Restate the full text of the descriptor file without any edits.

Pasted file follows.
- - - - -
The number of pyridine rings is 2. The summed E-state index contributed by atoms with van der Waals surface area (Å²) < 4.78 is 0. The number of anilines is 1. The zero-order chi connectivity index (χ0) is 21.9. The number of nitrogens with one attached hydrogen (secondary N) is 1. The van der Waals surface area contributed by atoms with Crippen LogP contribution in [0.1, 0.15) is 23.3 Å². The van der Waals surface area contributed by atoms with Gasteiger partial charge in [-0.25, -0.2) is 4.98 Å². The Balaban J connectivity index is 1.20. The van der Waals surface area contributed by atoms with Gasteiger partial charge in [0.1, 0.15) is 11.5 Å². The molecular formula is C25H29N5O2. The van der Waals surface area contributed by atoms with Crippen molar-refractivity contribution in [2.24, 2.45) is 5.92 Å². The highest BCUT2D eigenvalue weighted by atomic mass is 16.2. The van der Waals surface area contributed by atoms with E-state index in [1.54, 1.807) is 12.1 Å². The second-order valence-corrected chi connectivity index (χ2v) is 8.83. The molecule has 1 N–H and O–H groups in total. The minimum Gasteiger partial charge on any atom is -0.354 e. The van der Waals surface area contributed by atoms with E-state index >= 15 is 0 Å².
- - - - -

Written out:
The number of pyridine rings is 2. The summed E-state index contributed by atoms with van der Waals surface area (Å²) < 4.78 is 0. The number of anilines is 1. The zero-order chi connectivity index (χ0) is 21.9. The number of nitrogens with one attached hydrogen (secondary N) is 1. The van der Waals surface area contributed by atoms with Crippen LogP contribution in [0.1, 0.15) is 23.3 Å². The van der Waals surface area contributed by atoms with Gasteiger partial charge in [-0.25, -0.2) is 4.98 Å². The Balaban J connectivity index is 1.20. The van der Waals surface area contributed by atoms with Gasteiger partial charge in [0.1, 0.15) is 11.5 Å². The molecular formula is C25H29N5O2. The van der Waals surface area contributed by atoms with Crippen molar-refractivity contribution in [2.24, 2.45) is 5.92 Å². The highest BCUT2D eigenvalue weighted by atomic mass is 16.2. The van der Waals surface area contributed by atoms with E-state index in [1.54, 1.807) is 12.1 Å². The second-order valence-corrected chi connectivity index (χ2v) is 8.83. The molecule has 1 N–H and O–H groups in total. The minimum Gasteiger partial charge on any atom is -0.354 e. The van der Waals surface area contributed by atoms with E-state index >= 15 is 0 Å².